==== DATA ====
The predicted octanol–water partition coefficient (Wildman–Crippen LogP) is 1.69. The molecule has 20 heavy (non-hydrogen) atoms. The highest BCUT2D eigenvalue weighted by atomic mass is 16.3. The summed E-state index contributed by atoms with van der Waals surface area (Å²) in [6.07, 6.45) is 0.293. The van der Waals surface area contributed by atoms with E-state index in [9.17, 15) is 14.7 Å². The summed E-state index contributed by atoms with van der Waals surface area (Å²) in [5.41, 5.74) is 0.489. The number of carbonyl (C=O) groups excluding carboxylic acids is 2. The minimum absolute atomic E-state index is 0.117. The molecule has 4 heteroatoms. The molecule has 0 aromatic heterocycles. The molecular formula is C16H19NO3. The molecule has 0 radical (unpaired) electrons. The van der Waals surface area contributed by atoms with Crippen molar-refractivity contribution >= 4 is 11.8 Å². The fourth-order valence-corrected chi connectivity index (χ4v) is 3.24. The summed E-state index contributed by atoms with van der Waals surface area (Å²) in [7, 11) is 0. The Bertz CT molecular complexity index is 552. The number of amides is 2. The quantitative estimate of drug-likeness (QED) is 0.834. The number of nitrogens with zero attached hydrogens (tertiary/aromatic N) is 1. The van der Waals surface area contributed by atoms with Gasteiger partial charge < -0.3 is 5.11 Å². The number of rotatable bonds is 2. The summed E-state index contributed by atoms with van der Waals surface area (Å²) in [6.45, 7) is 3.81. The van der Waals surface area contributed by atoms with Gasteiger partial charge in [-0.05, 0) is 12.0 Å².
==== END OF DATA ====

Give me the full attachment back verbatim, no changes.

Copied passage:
The predicted octanol–water partition coefficient (Wildman–Crippen LogP) is 1.69. The molecule has 20 heavy (non-hydrogen) atoms. The highest BCUT2D eigenvalue weighted by atomic mass is 16.3. The summed E-state index contributed by atoms with van der Waals surface area (Å²) in [6.07, 6.45) is 0.293. The van der Waals surface area contributed by atoms with E-state index in [9.17, 15) is 14.7 Å². The summed E-state index contributed by atoms with van der Waals surface area (Å²) in [5.41, 5.74) is 0.489. The number of carbonyl (C=O) groups excluding carboxylic acids is 2. The minimum absolute atomic E-state index is 0.117. The molecule has 4 heteroatoms. The molecule has 0 aromatic heterocycles. The molecular formula is C16H19NO3. The molecule has 0 radical (unpaired) electrons. The van der Waals surface area contributed by atoms with Crippen molar-refractivity contribution >= 4 is 11.8 Å². The fourth-order valence-corrected chi connectivity index (χ4v) is 3.24. The summed E-state index contributed by atoms with van der Waals surface area (Å²) in [7, 11) is 0. The Bertz CT molecular complexity index is 552. The number of amides is 2. The quantitative estimate of drug-likeness (QED) is 0.834. The number of nitrogens with zero attached hydrogens (tertiary/aromatic N) is 1. The van der Waals surface area contributed by atoms with Gasteiger partial charge < -0.3 is 5.11 Å². The number of rotatable bonds is 2. The summed E-state index contributed by atoms with van der Waals surface area (Å²) in [6.45, 7) is 3.81. The van der Waals surface area contributed by atoms with Gasteiger partial charge in [-0.05, 0) is 12.0 Å².